PMQs Review: The one they forget to mention Brexit again

Theresa May speaking at prime minister's questions in the House of Commons (Pic: Parliament TV)

Theresa May speaking at prime minister's questions in the House of Commons (Pic: Parliament TV) - Credit: Parliament

Another 45 minutes where everything except Britain's gravest peacetime political crisis got an airing.

PMQs ahead of local elections are usually a non-event as the main parties hope to focus minds - and the producers of the evening news programmes - on the bread-and-butter matters which can decide council polls. So in a way it's perhaps unsurprising this was such a turgid affair.

But then this PMQs is also looking like a precursor to Britain's participation in a European election it was not supposed to be taking part in. So one might think the reason behind that - Theresa May's continuing inability to sell her unloved Brexit deal - to play a more prominent role.

It started off on Brexit. Craig Tracey, an obscure Tory no-dealer who looks like a provincial car dealer and almost certainly wears an oversized watch, stood to ask whether the prime minister would pursue an exit on WTO terms as the only way to deliver a 'recognisable' Brexit. May said she hoped her deal would be passed by Parliament, something she does increasingly in the manner of a soldier trained in coping with interrogation.

Jeremy Corbyn, who began by welcoming the successor to late MP Paul Flynn, awkwardly dubbing him 'Frimm', was not doing Brexit again today, though.

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As stated last week, there is a method in this madness. Still in negotiations with the government, he can hardly lead on 'this disastrous Tory Brexit' unless he quietly follows it up with 'which I'm going to continue to discuss how I can help getting through'.

But equally he is much more comfortable with local government funding cuts which his team can later clip for Facebook shares.

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He said communities across the country had been 'abandoned', adding: 'Official figures show that nine of the 10 most deprived council areas in this country have seen cuts almost three times the average of any other council.

'Why has the prime minister decided to cut the worst-off areas in our country more than the most well-off?'

May said councils had more money available this year and a real-terms increase has been provided, adding: '[Corbyn] voted against that money being available.'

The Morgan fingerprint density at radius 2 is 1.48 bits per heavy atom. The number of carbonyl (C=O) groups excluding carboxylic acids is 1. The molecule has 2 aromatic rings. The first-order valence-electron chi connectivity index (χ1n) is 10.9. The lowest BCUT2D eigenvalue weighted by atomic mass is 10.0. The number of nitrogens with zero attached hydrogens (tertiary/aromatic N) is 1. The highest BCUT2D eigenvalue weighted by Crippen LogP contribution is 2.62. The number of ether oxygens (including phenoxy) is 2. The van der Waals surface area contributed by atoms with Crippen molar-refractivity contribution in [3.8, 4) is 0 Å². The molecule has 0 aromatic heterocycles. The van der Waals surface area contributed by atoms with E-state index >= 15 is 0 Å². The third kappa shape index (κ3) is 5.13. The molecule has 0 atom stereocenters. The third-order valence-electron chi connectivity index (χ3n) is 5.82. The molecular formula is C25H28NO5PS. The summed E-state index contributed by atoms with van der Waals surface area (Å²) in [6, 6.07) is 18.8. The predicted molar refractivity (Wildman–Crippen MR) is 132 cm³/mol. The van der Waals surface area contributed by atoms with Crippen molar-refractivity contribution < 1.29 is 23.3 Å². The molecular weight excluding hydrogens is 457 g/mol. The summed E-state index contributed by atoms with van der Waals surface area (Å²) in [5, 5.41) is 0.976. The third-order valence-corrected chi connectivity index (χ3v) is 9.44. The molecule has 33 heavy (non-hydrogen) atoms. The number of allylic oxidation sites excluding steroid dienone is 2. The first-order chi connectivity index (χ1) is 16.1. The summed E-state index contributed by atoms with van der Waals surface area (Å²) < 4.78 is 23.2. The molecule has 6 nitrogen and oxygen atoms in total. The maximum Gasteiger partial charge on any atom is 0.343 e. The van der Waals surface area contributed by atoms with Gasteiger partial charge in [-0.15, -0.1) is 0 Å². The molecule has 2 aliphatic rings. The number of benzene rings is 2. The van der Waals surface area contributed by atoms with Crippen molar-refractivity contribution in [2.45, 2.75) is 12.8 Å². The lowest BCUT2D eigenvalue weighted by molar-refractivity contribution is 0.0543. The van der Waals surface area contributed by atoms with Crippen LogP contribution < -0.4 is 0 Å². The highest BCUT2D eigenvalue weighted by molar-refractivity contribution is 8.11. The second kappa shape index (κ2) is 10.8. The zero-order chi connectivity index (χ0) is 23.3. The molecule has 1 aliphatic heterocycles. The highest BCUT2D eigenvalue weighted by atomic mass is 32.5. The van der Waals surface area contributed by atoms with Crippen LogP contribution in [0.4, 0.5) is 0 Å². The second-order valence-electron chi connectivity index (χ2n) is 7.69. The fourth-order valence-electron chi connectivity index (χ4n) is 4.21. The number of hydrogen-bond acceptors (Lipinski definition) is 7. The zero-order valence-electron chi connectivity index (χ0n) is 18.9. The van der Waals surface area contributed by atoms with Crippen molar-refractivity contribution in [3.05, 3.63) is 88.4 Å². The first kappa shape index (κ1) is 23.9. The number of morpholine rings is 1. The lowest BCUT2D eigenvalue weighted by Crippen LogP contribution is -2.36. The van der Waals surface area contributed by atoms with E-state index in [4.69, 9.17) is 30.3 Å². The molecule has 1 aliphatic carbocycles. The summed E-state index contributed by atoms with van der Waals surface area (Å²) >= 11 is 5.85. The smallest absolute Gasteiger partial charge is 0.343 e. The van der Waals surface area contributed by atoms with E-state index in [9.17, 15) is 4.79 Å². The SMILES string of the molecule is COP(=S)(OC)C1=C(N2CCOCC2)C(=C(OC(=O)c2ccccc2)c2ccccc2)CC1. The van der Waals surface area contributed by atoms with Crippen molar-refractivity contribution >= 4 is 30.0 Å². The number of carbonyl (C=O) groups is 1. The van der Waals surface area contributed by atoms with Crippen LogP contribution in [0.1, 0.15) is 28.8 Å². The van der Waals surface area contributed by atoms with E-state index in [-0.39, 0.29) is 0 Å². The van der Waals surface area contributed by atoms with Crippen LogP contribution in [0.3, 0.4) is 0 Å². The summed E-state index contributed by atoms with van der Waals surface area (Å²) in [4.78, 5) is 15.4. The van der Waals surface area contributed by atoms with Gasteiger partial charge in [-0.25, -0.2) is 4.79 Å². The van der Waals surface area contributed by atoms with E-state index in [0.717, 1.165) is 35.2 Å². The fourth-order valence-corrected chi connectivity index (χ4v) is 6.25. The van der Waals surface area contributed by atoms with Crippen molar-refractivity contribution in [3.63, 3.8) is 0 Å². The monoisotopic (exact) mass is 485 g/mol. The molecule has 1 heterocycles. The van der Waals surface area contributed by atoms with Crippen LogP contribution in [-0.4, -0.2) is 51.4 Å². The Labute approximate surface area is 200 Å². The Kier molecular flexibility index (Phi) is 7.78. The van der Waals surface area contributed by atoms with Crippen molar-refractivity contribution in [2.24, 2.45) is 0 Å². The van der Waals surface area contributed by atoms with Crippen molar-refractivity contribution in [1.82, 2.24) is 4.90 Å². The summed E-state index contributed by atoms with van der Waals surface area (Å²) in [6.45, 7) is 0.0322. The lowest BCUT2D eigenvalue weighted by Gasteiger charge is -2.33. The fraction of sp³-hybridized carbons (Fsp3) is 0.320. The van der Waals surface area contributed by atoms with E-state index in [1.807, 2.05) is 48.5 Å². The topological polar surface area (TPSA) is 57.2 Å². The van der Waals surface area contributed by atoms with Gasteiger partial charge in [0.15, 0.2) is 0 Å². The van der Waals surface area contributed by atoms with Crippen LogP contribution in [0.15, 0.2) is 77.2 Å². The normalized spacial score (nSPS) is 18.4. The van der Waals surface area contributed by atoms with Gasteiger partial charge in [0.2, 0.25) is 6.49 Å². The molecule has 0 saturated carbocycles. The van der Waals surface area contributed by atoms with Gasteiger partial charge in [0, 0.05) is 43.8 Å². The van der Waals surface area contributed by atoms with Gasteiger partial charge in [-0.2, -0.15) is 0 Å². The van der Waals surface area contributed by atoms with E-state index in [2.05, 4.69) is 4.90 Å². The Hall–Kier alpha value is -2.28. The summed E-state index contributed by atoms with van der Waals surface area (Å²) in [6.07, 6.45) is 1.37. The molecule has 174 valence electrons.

Corbyn later said that, under this government, 500,000 more children 'have gone into relative poverty', and, to cries of shame from the Labour benches, said: 'In Stoke-on-Trent alone, 4,000 food bank parcels were handed out to children last year.' Stoke-on-Trent has a full council election on May 2.

He also tried to do a call-and-response with his MPs, crying out areas - poverty, crime - which he said had risen, to chants of 'up!', except he got his rhythm wrong and at one point said 'ip' instead.

SNP Westminster leader Ian Blackford had a little more joy.

'It is now one week since talks began between the Tory Government and the Labour Party,' he said. 'At any point during these talks, has a second referendum been offered on the Government's side of the negotiating table? Yes or no?'

May responded: 'My position on a second referendum and the government's position has not changed. The House has rejected a second referendum two times. When we come to a deal, we will have to ensure that legislation goes through this House.

'Of course, it may be there are those in this House who wish to press that issue as that legislation goes through, though my position on this has not changed.'

Which could be translated as: I don't want a second referendum, but I suppose if you tabled it again and voted for it I'll have to go along with it. Interesting.

Elsewhere, even some of the hardest Brexiteers had other things on their minds. Daniel Kawczynski, the Tory backbencher with a tendency to make a berk of himself, asked why schools in Shrewsbury were getting less funding than those in Hackney. Theresa Villiers, the former Cabinet minister who looks as surprised at the rest of us that she continues to find gainful employment, went on the closure of Barnet police station.

Finally Henry Smith, another backbench Brexiteer whose nine years in Parliament have been most notable for nobody noticing them, rose to warn against any long Brexit extension, saying it would cost the UK (scrawls on the back of a packet of fags) £1bn a month. May responded by saying that if her deal had passed the country would be out by now. Smith has repeatedly voted against it.

Scientists today published the first picture of a black hole. They could have just watched this.

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